The next thing to note is that good is simple; it has no parts. Since it has no parts, it is not capable of definition. Moore offers the analogy with "yellow." To say that yellow is a color isn't a definition. To say that it is a primary color merely locates it in a particular group of colors. We regularly perceive yellow, and most of us can identify the yellow things (as opposed, say, to the puce things) in our visual field immediately and with remarkable accuracy. "Good" works the same way. If someone offers a definition -- "good" means "pleasant" -- it is always legitimate to object that some things may be pleasant to some people, at some times, but that doesn't necessarily mean that they are good. The would-be definer has committed "the naturalistic fallacy."
Exposing the "naturalistic fallacy" is the heart of Moore's project. A philosophically illuminating definition picks out essential properties. To be pleased reports a psychological state, achieved by particular persons in particular ways. It's easy enough to see why it is confused with good; we often say of pleasant experiences that they are good. But when we're talking philosophically, "'Pleased’ means nothing but having pleasure." We may not be able to define pleasure in any philosophically enlightening way, but any mature user of the language knows that "pleasure," or any other natural state you might want to substitute, is not necessarily "good."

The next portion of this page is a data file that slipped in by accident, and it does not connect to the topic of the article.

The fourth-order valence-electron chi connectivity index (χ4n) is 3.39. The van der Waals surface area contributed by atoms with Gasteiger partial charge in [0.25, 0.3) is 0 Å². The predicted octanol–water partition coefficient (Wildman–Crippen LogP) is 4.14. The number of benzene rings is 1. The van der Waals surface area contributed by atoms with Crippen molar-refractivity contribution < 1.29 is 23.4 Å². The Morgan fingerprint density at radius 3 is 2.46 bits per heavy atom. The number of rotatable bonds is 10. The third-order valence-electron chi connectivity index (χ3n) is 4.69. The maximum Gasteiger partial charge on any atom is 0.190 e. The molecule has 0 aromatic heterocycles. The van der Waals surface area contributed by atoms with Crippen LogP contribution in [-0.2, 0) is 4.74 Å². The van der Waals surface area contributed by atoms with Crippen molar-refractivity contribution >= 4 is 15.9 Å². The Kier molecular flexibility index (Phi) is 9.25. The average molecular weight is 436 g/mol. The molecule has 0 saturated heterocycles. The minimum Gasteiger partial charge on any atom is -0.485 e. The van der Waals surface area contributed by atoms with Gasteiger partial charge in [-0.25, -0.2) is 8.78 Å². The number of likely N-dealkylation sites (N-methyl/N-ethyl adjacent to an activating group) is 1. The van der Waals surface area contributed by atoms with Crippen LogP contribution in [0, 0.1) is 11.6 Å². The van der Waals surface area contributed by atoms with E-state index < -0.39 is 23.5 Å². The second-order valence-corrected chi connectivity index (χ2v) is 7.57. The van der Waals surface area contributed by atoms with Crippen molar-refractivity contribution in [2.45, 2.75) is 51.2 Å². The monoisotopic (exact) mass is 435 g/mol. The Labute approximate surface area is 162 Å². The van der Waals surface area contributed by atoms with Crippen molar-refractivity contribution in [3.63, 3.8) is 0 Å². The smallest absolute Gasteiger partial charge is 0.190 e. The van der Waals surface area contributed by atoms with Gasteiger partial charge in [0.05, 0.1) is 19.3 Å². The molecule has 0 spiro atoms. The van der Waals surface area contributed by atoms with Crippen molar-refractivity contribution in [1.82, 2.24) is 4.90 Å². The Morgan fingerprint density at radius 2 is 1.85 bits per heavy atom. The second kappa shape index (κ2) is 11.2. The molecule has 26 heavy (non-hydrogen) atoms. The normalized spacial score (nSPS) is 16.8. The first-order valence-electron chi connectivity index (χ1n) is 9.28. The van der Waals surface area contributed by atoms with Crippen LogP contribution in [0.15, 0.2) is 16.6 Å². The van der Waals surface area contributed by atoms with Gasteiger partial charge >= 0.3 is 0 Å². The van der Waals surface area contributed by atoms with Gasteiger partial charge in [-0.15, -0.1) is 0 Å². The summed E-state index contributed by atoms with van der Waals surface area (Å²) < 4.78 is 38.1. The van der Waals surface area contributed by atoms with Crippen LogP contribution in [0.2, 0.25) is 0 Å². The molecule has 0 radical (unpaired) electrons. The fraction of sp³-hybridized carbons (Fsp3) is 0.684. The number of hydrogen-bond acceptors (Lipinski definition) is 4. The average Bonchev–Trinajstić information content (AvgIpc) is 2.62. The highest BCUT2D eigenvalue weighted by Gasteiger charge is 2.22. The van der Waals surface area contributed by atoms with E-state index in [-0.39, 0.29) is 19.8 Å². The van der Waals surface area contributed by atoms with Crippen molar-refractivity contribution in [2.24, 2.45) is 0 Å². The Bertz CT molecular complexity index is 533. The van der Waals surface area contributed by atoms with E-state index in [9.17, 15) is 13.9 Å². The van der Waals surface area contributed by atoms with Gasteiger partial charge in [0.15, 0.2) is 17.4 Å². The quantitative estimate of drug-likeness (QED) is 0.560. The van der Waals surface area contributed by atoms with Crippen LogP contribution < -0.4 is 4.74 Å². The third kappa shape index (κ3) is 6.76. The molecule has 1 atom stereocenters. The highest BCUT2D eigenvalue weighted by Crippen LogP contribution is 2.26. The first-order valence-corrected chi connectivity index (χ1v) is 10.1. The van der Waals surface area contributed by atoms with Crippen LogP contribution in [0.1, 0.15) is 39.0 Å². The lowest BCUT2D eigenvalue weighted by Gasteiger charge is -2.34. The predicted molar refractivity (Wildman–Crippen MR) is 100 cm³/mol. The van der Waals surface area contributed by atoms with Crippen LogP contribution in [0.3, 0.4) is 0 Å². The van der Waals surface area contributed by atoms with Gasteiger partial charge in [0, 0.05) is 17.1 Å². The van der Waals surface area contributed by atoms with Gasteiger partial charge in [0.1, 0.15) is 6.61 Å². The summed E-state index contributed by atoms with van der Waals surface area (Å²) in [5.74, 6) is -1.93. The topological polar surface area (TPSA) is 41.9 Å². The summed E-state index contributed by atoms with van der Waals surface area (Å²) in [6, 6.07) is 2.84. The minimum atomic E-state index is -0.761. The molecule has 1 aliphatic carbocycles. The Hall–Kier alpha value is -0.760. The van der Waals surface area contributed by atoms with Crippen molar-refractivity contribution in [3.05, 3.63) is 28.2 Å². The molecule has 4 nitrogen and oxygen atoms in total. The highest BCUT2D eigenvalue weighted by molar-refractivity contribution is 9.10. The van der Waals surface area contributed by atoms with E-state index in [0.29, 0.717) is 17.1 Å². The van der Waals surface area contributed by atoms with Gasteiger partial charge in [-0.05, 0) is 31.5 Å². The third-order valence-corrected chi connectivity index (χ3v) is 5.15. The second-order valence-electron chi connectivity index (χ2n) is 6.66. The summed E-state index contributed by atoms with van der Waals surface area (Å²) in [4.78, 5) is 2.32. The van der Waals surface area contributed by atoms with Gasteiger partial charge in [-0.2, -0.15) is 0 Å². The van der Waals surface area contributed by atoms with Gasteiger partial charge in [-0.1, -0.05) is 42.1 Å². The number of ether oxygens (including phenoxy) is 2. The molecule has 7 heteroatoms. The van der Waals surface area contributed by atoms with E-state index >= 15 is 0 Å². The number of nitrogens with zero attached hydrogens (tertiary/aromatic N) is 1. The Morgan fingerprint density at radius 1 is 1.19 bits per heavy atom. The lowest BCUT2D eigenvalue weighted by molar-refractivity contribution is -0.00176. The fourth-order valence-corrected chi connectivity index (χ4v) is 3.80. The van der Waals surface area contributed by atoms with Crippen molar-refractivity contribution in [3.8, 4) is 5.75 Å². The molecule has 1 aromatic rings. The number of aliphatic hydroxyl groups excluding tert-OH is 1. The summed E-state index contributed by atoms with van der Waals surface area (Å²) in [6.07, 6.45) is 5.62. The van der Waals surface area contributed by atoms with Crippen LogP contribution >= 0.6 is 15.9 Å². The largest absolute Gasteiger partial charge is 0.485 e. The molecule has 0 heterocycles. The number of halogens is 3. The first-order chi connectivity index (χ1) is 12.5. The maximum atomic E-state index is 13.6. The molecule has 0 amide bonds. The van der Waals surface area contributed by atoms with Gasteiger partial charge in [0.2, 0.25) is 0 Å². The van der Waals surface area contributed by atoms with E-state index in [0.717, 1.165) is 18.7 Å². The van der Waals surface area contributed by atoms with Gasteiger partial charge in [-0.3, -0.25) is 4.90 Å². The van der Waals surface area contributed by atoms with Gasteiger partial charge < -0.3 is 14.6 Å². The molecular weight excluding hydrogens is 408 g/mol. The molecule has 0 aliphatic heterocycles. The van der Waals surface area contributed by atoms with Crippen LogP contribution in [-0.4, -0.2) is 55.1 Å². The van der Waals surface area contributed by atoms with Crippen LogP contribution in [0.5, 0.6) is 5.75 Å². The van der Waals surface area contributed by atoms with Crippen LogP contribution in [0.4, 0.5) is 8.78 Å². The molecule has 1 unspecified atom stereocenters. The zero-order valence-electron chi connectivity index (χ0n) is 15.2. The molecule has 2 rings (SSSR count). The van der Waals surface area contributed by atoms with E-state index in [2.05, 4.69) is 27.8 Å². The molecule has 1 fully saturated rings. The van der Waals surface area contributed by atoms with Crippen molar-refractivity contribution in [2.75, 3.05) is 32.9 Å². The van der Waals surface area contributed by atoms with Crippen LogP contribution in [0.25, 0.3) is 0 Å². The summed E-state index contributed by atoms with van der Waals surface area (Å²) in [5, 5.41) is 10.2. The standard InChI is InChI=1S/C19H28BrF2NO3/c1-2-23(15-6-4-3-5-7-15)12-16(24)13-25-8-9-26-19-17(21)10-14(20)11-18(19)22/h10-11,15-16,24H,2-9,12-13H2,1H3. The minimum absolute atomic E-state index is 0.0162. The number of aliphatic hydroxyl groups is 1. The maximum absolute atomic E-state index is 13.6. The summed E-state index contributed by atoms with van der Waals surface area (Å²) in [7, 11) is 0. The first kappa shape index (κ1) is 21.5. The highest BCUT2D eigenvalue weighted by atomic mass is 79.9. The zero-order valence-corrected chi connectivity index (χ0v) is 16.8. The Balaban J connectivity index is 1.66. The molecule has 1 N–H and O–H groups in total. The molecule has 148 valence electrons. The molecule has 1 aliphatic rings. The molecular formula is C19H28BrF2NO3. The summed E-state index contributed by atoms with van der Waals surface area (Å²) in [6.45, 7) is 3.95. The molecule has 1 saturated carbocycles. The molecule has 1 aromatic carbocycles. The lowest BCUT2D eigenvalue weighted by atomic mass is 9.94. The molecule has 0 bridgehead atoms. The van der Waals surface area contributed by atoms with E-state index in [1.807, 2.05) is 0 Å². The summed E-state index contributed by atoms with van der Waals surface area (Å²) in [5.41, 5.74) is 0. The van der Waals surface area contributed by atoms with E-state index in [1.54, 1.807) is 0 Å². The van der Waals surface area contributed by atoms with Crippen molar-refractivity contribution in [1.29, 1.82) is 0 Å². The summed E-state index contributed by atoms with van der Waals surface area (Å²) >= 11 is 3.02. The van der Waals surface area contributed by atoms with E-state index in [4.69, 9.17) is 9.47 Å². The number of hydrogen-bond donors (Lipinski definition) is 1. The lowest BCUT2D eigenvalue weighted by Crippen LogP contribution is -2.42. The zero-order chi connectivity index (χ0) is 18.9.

Another way to put this is to say that it is always an open question whether some particular thing, or state, or activity is actually good. Moore considers "one of the more plausible, because one of the more complicated," philosophical attempts to define "good," namely "that to be good may mean to be that which we desire to desire." The idea here is that we often desire things we know we shouldn't. When we notice this, it's not uncommon to think we should really want something else instead. This looks like distinguishing the real from the merely apparent good. "But," Moore notes:
if we carry the investigation further, and ask ourselves ‘Is it good to desire to desire A?' it is apparent, on a little reflection, that this question is itself as intelligible as the original question ‘Is A good?' -- that we are, in fact, now asking for exactly the same information about the desire to desire A, for which we formerly asked with regard to A itself.
If it is always an open question whether or not desiring, loving, or any other imaginable act relating to anything is good for a particular person, at a particular time, then "good" can't be defined in the proposed terms. That needn't mean that particular states of affairs can't be good, only that they can't, philosophically speaking, define the term.
Armed with these weapons -- good as the simple object of intuition, the naturalist fallacy, and the open question argument -- Moore turns his sights on the regnant schools of ethical theory. The various versions of "naturalistic ethics typically commit the naturalistic fallacy in its crudest form. Post-Darwinians of various stripes identify the good with some physical, social, or psychological state, but it "will always remain pertinent to ask, whether the feeling itself is good; and if so, then good cannot itself be identical with any feeling." The Utilitarian John Stuart Mill "has made as naive and artless a use of the naturalistic fallacy as anybody could desire." But even worse says Moore, in a caustic satire on Mill, he has sold his "contemptible nonsense" to the public by trading on a confusion between means and ends: